Many of my clients host live events as a big source of their annual revenue, such as conferences, seminars, webinars, workshops, banquets, and year-long intensives. These events can occur in-person or on online.
Events can be fun and generate a lot of money. However, there is an inherent risk associated with conducting events, including staff labor intensity, expensive space rental fees, food and lodging expenses, long-term contracts, extended periods of promotion, collecting attendance fees, cash flow problems, etc.
Just because an event draws a lot of people does not mean it is profitable. I’ve met several event directors who revealed they were losing money even though they attracted hundreds of attendees. One bad event can wipe out an organization’s budget.
Hosting events may sound like a good idea, but it’s not always the wisest choice. When I consult with clients on event marketing, I offer the following 10 questions as a guide to help determine if an event should get the green light:
1. Is the event essential to the success of the organization? Why or why not?
2. Are you sure the next event will turn a profit? Have past events turned a profit?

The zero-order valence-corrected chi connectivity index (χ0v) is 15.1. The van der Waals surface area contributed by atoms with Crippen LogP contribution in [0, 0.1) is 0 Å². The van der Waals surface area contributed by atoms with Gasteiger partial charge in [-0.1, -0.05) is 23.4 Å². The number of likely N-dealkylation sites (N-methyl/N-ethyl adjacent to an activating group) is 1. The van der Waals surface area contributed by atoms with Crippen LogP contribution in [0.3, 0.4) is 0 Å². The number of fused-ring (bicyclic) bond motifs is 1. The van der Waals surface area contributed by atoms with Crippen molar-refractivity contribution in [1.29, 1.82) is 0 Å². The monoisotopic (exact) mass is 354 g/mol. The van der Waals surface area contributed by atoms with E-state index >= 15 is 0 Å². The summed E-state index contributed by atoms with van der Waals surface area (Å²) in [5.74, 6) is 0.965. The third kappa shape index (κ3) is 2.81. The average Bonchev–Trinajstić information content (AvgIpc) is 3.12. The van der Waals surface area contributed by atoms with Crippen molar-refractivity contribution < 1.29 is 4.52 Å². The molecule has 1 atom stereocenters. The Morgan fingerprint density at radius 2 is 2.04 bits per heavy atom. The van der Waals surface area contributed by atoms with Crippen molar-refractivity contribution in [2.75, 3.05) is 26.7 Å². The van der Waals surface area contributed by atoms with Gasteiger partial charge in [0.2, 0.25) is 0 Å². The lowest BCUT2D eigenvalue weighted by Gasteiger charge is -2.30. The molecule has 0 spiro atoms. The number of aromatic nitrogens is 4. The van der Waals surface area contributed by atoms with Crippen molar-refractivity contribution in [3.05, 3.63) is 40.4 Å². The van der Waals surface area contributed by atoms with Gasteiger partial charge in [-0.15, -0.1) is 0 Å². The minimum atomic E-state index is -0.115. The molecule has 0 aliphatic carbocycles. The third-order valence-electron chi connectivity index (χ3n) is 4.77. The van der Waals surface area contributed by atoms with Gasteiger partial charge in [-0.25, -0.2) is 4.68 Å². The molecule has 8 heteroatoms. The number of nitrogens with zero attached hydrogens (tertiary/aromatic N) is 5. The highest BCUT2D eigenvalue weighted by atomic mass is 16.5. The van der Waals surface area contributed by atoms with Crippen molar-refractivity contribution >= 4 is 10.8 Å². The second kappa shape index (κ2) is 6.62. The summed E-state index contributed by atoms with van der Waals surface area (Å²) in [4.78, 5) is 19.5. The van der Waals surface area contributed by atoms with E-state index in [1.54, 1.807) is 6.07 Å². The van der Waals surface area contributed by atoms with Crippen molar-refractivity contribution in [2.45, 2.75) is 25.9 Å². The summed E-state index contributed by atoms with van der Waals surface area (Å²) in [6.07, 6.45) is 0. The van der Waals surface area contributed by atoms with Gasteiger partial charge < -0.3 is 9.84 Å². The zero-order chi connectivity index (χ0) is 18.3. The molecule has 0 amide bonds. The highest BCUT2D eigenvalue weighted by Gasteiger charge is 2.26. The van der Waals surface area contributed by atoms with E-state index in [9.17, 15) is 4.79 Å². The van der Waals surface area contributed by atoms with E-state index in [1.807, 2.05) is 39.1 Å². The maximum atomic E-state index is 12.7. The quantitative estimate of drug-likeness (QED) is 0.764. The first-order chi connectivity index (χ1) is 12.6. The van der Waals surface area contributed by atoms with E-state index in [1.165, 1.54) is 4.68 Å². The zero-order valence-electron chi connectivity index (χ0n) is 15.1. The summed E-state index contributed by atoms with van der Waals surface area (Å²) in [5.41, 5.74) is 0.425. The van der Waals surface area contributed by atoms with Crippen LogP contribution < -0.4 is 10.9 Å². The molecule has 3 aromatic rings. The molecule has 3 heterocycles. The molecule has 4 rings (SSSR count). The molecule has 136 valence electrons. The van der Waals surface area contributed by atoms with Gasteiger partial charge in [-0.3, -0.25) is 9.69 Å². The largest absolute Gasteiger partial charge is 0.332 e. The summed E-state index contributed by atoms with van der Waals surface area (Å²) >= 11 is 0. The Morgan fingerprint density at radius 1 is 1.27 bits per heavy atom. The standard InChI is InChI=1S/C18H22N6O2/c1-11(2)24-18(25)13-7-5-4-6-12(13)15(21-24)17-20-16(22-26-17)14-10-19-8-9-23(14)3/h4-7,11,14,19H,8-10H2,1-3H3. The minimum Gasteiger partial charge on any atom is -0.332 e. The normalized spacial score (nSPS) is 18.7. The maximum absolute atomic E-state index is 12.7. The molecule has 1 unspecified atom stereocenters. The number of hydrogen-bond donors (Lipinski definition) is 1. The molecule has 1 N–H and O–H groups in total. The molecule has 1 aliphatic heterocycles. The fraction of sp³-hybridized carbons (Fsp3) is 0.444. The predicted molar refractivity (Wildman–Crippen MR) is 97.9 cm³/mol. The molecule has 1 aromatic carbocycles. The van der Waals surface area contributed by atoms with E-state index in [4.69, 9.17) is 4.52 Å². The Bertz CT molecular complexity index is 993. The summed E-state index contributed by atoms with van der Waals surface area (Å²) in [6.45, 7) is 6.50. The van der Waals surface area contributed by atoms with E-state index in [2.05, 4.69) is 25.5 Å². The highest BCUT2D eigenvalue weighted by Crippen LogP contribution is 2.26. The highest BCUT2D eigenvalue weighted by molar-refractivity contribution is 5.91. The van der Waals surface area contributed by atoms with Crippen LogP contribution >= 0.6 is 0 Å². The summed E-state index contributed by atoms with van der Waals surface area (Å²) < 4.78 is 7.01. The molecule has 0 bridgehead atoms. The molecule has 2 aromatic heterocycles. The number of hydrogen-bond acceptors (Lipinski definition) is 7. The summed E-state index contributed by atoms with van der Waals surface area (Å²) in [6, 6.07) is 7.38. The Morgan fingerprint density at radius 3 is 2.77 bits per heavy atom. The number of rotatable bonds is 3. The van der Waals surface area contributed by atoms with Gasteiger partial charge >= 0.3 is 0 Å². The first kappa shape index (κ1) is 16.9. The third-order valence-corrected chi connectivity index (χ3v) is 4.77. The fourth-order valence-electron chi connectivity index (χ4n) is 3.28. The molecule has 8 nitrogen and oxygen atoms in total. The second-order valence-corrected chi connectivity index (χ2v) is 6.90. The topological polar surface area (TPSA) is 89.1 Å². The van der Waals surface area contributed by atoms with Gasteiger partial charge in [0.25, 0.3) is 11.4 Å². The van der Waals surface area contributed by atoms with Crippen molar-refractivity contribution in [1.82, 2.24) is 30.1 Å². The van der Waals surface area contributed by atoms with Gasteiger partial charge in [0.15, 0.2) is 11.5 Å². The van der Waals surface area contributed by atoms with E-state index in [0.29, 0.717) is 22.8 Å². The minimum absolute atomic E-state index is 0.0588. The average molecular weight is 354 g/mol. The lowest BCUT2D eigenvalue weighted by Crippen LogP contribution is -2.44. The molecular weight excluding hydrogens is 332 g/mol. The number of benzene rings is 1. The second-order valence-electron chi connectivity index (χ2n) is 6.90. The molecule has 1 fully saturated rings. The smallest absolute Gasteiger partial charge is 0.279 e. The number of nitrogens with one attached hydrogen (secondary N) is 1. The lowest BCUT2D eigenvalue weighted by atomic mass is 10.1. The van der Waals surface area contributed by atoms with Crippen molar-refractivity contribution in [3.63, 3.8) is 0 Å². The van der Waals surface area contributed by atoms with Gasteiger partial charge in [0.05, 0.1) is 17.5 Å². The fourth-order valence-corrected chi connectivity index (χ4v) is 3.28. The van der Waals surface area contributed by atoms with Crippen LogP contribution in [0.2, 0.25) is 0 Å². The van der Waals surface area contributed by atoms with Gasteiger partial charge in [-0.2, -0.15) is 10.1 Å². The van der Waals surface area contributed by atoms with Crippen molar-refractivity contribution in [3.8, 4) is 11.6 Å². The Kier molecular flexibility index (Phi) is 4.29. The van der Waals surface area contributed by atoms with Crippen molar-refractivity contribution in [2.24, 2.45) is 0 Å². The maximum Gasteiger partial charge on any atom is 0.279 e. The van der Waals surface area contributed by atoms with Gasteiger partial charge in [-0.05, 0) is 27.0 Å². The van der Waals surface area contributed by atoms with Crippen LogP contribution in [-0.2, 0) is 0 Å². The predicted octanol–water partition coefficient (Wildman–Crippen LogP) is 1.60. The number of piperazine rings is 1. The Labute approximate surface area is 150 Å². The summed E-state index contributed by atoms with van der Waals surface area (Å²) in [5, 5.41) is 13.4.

3. Is there too much content or programming involved? Can agendas be streamlined?
4. Does the event present a labor-intensive burden to the staff?
5. Does the event length pose a barrier to attendance (i.e.- Does it last too long)?
6. Does the event price pose a barrier to attendance (i.e.- Is it too expensive)?
7. Is the name of the event confusing or clarifying? Is it easy to say and remember?
8. Does the event marketing language allow potential attendees to easily understand the results they will experience?
9. Are there powerful success stories available to use from past attendees?
10. Have you surveyed past attendees and examined their feedback?
Make wise choices when assessing if live events fit into your organization’s business plan. Use these 10 questions to help minimize risk and maximize profit. There is incredible power involved when you attract and engage with people face-to-face, as long as the event passes the test.
Event image courtesy of Apple Eye’s Studio via FreeDigitalPhotos.net